- Mandatory binding arbitration was not included, thus the increase in MAP cases seem inevitable.
- A “baseball” type of arbitration is recommended.
- All MAP cases should be eligible for arbitration.
- All signatories should adopt the Action 14 minimum standard.
- Countries should have the ability to choose what treaty-related BEPS measures it will adopt.
- Countries should have the ability to choose what treaty partners and relevant tax treaties would apply for various BEPS provisions.
- The modified provisions are only effective upon official ratification.
- A new peer process should be adopted for treaty interpretation.
The multilateral instrument is key to the consistent application of BEPS Actions, and the well-written TEI comments are highly recommended for all interested parties.
EY’s Global Tax Alert provides recent developments for BEPS by Australia, Austria, Belgium, EU, Germany, Iceland, India, Niger, and Romania.
- Australia: Local File is OECD +, going beyond OECD’s recommendations, including transactional detail. This development is proving that global consistency is a rapidly fading ideal, as countries legislate what they think benefits them the most. Unfortunately, this adds to the cost, time and complexity of preparing global reports.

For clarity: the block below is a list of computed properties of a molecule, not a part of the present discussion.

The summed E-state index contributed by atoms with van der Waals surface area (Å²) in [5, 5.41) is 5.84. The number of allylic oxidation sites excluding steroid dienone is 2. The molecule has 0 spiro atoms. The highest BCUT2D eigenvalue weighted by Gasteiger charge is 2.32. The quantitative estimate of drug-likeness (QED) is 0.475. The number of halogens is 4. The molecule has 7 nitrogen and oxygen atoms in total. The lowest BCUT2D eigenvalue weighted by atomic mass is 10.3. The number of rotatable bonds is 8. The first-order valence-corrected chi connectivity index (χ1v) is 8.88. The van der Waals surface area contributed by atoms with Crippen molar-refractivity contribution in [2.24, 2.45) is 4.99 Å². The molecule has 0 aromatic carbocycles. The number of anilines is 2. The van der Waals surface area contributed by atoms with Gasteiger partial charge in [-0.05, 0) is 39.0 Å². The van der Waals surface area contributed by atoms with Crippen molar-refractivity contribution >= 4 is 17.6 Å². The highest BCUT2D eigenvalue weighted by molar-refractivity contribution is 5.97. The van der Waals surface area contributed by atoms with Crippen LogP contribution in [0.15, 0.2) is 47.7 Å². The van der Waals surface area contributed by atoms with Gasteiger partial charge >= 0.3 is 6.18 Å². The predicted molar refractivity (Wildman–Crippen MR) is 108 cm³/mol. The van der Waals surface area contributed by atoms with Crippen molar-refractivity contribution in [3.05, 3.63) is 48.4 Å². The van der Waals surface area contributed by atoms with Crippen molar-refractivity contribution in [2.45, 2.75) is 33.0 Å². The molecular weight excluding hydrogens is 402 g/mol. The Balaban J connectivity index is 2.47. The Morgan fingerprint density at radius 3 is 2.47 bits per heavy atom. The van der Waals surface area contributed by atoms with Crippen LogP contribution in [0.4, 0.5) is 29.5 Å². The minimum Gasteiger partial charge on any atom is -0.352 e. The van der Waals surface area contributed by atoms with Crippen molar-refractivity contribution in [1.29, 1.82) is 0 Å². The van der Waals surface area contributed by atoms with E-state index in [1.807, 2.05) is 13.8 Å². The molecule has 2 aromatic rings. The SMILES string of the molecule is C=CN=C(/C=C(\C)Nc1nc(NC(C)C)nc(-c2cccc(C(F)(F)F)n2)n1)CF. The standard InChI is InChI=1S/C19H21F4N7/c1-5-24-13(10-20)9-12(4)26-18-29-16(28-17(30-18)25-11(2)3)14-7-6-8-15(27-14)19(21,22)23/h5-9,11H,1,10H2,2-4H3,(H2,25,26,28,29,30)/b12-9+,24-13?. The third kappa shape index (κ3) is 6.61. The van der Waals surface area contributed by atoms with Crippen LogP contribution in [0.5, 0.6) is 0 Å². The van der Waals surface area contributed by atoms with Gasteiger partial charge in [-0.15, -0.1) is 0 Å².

- Austria: Transfer pricing documentation draft regulations follows the OECD.
- Economic and Financial Affairs Council of the European Union (ECOFIN): EU Member States Finance Ministers, envision adopting the Anti-Tax Avoidance Directive on 17 June 2016, subject to amendments. Legal agreement was also reached on adoption of the Directive on the exchange of non-public country-by-country tax information. Conclusions were also adopted on the European Commission communication on an external tax strategy and tax treaty abuse measures.
- Germany: Transfer pricing technical draft introducing transfer pricing documentation standards as recommended by the OECD. Master File and Local File documentation requirements introduced.
- India: A 6% Equalization Levy (EL) to apply on gross payments for certain digital services received by a nonresident.